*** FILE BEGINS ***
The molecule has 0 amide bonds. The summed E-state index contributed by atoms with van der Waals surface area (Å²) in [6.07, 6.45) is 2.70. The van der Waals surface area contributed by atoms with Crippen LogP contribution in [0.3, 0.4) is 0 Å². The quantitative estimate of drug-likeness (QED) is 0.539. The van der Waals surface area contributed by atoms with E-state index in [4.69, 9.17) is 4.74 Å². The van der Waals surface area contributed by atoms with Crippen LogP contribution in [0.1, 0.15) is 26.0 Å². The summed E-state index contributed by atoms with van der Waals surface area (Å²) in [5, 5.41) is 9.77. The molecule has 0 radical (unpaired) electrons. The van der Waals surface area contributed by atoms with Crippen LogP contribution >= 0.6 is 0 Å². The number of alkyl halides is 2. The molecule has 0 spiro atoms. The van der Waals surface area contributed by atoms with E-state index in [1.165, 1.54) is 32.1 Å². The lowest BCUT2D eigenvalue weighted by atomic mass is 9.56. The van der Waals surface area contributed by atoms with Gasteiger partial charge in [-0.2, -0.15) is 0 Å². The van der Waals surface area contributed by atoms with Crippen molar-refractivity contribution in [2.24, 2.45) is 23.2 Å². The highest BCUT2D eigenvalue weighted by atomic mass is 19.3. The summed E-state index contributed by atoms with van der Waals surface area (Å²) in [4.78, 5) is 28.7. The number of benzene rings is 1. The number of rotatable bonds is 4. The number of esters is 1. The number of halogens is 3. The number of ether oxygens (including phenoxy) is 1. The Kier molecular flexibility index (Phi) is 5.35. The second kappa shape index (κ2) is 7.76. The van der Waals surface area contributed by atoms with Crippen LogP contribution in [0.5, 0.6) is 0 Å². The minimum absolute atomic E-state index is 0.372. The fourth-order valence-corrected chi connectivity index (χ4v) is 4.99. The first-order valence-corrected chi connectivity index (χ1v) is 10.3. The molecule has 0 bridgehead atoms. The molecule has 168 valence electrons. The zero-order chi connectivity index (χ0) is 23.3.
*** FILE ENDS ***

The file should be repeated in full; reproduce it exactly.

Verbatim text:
The molecule has 0 amide bonds. The summed E-state index contributed by atoms with van der Waals surface area (Å²) in [6.07, 6.45) is 2.70. The van der Waals surface area contributed by atoms with Crippen LogP contribution in [0.3, 0.4) is 0 Å². The quantitative estimate of drug-likeness (QED) is 0.539. The van der Waals surface area contributed by atoms with E-state index in [4.69, 9.17) is 4.74 Å². The van der Waals surface area contributed by atoms with Crippen LogP contribution in [0.1, 0.15) is 26.0 Å². The summed E-state index contributed by atoms with van der Waals surface area (Å²) in [5, 5.41) is 9.77. The molecule has 0 radical (unpaired) electrons. The van der Waals surface area contributed by atoms with Crippen LogP contribution >= 0.6 is 0 Å². The number of alkyl halides is 2. The molecule has 0 spiro atoms. The van der Waals surface area contributed by atoms with E-state index in [1.165, 1.54) is 32.1 Å². The lowest BCUT2D eigenvalue weighted by atomic mass is 9.56. The van der Waals surface area contributed by atoms with Gasteiger partial charge in [-0.2, -0.15) is 0 Å². The van der Waals surface area contributed by atoms with Crippen molar-refractivity contribution in [2.24, 2.45) is 23.2 Å². The highest BCUT2D eigenvalue weighted by atomic mass is 19.3. The summed E-state index contributed by atoms with van der Waals surface area (Å²) in [4.78, 5) is 28.7. The number of benzene rings is 1. The number of rotatable bonds is 4. The number of esters is 1. The number of halogens is 3. The number of ether oxygens (including phenoxy) is 1. The Kier molecular flexibility index (Phi) is 5.35. The second kappa shape index (κ2) is 7.76. The van der Waals surface area contributed by atoms with Crippen LogP contribution in [0.5, 0.6) is 0 Å². The minimum absolute atomic E-state index is 0.372. The fourth-order valence-corrected chi connectivity index (χ4v) is 4.99. The first-order valence-corrected chi connectivity index (χ1v) is 10.3. The molecule has 0 bridgehead atoms. The molecule has 168 valence electrons. The zero-order chi connectivity index (χ0) is 23.3.